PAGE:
academics & research

Women in philosophy speak out against sexism



In light of recent political events, people across the country have raised concerns about treatment of women — even in the world of philosophy.

As researchers begin to study why philosophy has few women and is rife with sexism, philosophy professors and students at IU speak out about their experience with sexual harassment and discrimination to bring attention to these issues.

In 2015, women comprised only 23.4 percent of the tenured and tenure-track faculty in the top 50 graduate programs in philosophy, according to the Philosophical Gourmet 
Report.

“Why is it this way?” said IU Associate Professor of Philosophy Kate Abramson. “There aren’t any easy 
answers.”

Stories of sexual harassment plague the male-dominated discipline.

After Thomas Pogge, professor of philosophy at Yale University, was accused of sexual harassment by a graduate student earlier this year, hundreds of professors signed a letter criticizing Pogge.

Associate Professor of Philosophy Sandra Shapshay narrated an incident from her graduate years when a male professor said she could sit on his lap during a colloquium.

Why philosophy struggles with representation of women isn’t known, said Jennifer Saul, professor of philosophy at the University of Sheffield.

“There are lots of hypotheses, but we don’t really know,” Saul said, speaking about the research that has gone into the subject.

Philosophers like Saul have recently begun to address the issues women in philosophy face.

Saul hopes to receive a large grant to work with psychologists to investigate philosophy’s gender imbalance problem and see what can be done.

Given the gender imbalance, women can easily feel uncomfortable, Saul said.

Vicki Consolvo, an undergraduate senior majoring in economics and philosophy, said she has felt the isolation of being a woman in philosophy.

“In philosophy, you just don’t see other women around you,” Consolvo said. “You feel as though, if you raise your hand and you’re wrong, you’re wrong on behalf of all women.”

Though she admires the works of philosophers Simone de Beauvoir and Hannah Arendt , Consolvo said she hasn’t studied that many female philosophers.

“It’s a stereotype, when you walk into a classroom, that you’re the only one of a certain group and you have to prove yourself for the whole group,” said Sarah Adams, a graduate student in philosophy.

The relative lack of women in philosophy itself could contribute to issues of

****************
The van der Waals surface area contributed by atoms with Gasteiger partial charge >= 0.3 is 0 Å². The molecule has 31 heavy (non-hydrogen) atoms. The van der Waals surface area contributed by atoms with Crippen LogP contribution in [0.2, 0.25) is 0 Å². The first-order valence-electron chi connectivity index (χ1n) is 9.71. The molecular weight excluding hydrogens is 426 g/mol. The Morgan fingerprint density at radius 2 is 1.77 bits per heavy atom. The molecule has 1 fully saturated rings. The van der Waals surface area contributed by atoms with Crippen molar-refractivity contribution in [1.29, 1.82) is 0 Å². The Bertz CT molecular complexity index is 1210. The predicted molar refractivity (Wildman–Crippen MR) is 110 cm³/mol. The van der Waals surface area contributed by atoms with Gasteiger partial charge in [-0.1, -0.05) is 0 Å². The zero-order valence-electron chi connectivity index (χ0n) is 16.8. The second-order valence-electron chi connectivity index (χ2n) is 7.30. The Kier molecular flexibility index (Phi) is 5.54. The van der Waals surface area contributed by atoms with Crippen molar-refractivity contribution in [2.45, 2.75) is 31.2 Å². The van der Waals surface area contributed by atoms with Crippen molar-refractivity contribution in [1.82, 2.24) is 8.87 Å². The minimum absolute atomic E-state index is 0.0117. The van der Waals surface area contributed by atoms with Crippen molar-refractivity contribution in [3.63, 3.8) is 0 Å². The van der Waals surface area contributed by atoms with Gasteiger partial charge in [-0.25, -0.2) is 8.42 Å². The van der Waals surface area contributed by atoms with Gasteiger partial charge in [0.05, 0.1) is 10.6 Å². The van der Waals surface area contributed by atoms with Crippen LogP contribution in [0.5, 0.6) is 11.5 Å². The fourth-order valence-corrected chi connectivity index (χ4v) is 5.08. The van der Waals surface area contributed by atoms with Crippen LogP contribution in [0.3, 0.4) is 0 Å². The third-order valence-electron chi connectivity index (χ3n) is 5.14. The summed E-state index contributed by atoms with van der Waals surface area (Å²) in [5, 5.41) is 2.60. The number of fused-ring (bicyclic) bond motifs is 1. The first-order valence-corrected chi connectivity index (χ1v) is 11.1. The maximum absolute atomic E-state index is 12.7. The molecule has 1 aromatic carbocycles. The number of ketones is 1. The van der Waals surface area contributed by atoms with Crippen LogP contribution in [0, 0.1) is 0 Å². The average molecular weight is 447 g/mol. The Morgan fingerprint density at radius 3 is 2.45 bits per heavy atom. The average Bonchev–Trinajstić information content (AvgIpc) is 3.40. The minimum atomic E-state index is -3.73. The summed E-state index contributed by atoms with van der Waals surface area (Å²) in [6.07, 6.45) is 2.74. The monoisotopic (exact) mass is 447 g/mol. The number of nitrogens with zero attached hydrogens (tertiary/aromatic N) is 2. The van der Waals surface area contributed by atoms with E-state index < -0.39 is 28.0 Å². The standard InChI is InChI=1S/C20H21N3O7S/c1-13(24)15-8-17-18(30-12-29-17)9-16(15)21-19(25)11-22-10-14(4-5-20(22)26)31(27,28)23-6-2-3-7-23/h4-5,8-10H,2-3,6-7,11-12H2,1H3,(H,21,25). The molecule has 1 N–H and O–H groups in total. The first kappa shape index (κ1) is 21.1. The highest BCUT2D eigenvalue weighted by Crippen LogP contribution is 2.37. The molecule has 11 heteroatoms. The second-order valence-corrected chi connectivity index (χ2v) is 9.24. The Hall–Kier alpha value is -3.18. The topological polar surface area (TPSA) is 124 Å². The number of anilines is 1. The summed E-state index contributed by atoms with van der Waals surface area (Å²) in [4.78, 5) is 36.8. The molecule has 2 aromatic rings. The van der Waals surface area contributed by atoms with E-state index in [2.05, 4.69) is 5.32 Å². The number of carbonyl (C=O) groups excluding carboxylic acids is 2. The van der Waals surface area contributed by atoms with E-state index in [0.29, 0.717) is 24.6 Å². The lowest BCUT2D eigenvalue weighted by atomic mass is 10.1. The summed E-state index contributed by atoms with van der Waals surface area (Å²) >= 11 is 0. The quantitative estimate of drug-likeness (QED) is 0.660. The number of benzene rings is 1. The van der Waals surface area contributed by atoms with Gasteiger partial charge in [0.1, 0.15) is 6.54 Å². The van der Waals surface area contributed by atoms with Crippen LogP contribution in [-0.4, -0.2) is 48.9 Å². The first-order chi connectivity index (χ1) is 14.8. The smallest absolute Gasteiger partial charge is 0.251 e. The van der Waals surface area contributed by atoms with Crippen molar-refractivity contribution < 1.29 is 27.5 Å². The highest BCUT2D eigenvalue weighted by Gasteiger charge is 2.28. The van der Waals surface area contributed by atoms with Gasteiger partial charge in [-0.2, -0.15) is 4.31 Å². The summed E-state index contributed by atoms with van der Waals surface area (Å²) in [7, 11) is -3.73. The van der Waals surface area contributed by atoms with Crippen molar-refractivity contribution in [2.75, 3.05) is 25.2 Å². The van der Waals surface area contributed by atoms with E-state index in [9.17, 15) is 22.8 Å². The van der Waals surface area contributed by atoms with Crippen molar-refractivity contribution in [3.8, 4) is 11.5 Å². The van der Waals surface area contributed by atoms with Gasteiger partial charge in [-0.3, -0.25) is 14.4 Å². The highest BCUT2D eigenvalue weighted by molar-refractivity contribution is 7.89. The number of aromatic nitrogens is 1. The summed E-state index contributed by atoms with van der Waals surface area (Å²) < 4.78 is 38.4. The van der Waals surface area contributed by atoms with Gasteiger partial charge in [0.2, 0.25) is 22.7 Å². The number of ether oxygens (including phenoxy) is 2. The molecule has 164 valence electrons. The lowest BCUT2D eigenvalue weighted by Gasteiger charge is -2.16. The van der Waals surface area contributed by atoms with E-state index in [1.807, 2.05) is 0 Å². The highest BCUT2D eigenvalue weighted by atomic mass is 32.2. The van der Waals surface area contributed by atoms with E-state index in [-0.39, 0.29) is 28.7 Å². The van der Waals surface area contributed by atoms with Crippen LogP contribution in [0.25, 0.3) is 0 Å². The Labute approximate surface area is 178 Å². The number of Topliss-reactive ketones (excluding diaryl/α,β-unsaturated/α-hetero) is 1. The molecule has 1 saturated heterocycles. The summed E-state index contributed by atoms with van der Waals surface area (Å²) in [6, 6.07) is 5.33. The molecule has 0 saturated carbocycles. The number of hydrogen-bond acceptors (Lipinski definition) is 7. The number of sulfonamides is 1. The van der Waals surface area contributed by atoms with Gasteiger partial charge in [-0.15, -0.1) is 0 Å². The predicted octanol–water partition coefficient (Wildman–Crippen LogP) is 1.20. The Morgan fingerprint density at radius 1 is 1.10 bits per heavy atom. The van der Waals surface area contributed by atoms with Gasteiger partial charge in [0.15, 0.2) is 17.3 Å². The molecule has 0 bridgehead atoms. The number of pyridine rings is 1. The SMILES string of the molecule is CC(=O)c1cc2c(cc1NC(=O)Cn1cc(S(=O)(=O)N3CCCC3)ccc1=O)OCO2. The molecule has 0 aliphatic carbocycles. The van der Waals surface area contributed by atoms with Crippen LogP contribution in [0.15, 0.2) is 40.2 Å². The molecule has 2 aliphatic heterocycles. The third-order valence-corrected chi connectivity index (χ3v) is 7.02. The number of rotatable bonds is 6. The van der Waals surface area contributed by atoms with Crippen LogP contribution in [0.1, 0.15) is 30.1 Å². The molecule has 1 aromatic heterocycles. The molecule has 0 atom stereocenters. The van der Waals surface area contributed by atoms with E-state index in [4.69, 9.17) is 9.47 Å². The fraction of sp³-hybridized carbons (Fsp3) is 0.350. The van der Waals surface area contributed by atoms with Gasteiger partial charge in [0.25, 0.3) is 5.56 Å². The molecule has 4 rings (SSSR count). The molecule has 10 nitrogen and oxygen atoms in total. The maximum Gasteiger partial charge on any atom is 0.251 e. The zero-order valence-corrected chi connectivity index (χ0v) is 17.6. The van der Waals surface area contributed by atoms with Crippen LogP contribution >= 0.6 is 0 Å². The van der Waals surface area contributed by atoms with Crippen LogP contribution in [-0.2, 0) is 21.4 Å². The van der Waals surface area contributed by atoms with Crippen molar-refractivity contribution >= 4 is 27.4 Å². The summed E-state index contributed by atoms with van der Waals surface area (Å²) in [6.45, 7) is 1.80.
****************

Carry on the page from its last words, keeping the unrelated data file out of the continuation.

sexism.

Adams recounted an experience of being the only women in a hostile class of 20 students.

“People were standing and yelling at each other to try and knock down people’s arguments,” Adams said. “It makes you feel like you don’t want to be around those people.”

The aggressive atmosphere persisted through much of Adams’ experience in philosophy, and some philosophers speculate this culture might be the culprit.

“Philosophy is often practiced in an aggressive, hyper-competitive manner,” Saul said suggested as a possible explanation.

As a competitive culture where scholars are often at each other’s throats, philosophy itself sometimes thrives on attitudes stereotypically associated with men, Saul said.

But this explanation raises concerns.

“Are women less aggressive than men?” Abramson asked. “Do women react more negatively to aggressiveness? There’s a real question of how aggressiveness in women is perceived by people.”

Abramson said aggressiveness isn’t the cause of these issues, and Shapshay showed some skepticism to this explanation as well.

“It’s really dangerous to generalize because I think there are some women who really enjoy the field because it’s combative,” Shapshay said.

Still, Shapshay said it might be true that society teaches men to be competitive and women to be cooperative.

Women aren’t inherently incapable of performing well in a competitive, aggressive culture, but attitudes about gender affect the culture, Saul said.

“Stereotypes affect how comfortable women feel,” Saul said. “They affect performance. They affect how women are assessed and interacted with.”

A woman who likes to argue might not be perceived as a “good woman,” Saul said.

Philosophy’s emphasis of rationality, reason and logic, qualities associated with men, might be a cause, Saul said.

Along with the lack of research on these issues, women who speak out against these problems come under fire with threats and retaliation from other individuals, Saul said.

Evidence might be scant, but academics are starting to look for the answers and take the steps toward solving the problems.

“I had some professors at Columbia, when I was a graduate student, who recognized that women in philosophy tend to have to work twice as hard as men,” Shapshay said.

A director of graduate studies once gave Shapshay a fellowship over a male student even though they both had the same grades.

“Those who pursue philosophy and stick with it tend to be the ones who like to argue and debate and be tough on each other,” Shapshay said.

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